A Greenpeace Africa activist takes part in a protest at Eskom's head office in Midrand. Photo: @Greenpeaceafric/Twitter.

Johannesburg - A day after the release of a Greenpeace study fingering South Africa as the world's second-largest second-worst hotspot for sulphur dioxide (SO2), Greenpeace Africa staged a protest at Eskom calling for action from the utility. 

On Monday, a study commissioned by Greenpeace India found that the town of Kriel, in Mpumalanga, was the second-largest sulphur dioxide emissions (SO2) hotspot in the world after the Norilsk smelter complex in Russia.

The report cited Mpumalanga as the largest SO2 pollution hotspot in Africa with the cluster of mega power plants in Nkangala, including Duvha (3 600MW), Kendal (4 000MW) and Kriel (3 000MW) coal power stations producing mega anthropogenic SO2 emissions between 2017 and 2018.

Following the release of the report, activists descended upon the power utility's Megawatt offices on Tuesday with hospital gear in tow to express their outcry over the report and the impact air pollution has on civilians.

Police are still on the scene at @EskomSA’s head office where our activists are making it clear that the #Airpocalypse is here and that @BarbaraCreecy_ can STOP it by not renewing @EskomSA’s licence to kill. Stand with them >> https://t.co/QZrganUrSD #EndCoal pic.twitter.com/C3rGTL8VMy

— Greenpeace Africa (@Greenpeaceafric) August 20, 2019

Some activists lay in hospital beds while others donned oxygen masks to demonstrate Eskom's "licence to kill". 

Speaking of Tuesday's protest was Senior Climate and Energy Campaign Manager at Greenpeace Africa Melita Steele, who spoke on the importance of marching on Eskom's offices. 

Police are still on the scene at @EskomSA’s head office where our activists are making it clear that the #Airpocalypse is here and that @BarbaraCreecy_ can STOP it by not renewing @EskomSA’s licence to kill. Stand with them >> https://t.co/QZrganUrSD #EndCoal pic.twitter.com/C3rGTL8VMy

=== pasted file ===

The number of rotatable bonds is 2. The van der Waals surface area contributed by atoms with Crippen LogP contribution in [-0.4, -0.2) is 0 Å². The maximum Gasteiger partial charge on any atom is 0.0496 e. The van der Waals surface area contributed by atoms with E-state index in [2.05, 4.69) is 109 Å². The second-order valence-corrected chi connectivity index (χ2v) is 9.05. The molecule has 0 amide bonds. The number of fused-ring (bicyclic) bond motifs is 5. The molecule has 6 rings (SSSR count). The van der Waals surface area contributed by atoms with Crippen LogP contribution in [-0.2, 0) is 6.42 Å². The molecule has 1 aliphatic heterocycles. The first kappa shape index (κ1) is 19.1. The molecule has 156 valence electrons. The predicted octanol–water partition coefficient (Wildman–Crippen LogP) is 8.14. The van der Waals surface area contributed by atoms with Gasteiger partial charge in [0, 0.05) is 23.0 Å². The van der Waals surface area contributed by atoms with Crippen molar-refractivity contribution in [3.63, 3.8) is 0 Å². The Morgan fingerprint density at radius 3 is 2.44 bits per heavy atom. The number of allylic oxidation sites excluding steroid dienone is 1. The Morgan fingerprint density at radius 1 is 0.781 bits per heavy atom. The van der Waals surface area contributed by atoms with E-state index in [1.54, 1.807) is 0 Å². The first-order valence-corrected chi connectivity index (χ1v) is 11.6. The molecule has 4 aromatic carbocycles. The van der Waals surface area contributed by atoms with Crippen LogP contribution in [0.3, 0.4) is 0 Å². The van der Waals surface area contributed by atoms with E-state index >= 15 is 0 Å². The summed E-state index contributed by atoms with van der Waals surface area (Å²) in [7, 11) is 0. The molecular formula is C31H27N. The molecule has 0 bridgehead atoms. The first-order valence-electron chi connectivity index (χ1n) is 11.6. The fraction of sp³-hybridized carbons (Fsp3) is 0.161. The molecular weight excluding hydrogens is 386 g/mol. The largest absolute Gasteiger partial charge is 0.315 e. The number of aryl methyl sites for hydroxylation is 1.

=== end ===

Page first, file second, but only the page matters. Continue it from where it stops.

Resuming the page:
— Greenpeace Africa (@Greenpeaceafric) August 20, 2019
"We believe the air pollution in South Africa is actually a crisis and that people are paying the price for air pollution, specifically Eskom's air pollution, with their health but also sometimes with their lives.

"We also listed the kinds of diseases that are an outcome or air pollution at our protest today and it's a very scary list including: lower respiratory infections, exacerbated asthma, increased risk of stroke, breathing difficulties [and] all the way up to lung cancer."

Steele said Greenpeace Africa, in staging the protest, wanted Eskom to comply with the minimum emissions standard, a request Eskom reportedly said it would be unable to comply with as it's too expensive.

She added that Greenpeace Africa had also appealed to the Minister of Environmental Affairs Barbara Creecy and  National Air Quality Officer on the matter and would continue doing so in an effort to get clean air for all South Africans.

The organisation handed over a copy of the report to Eskom Senior General Manager  Andrew Etzinger before dispersing.

IOL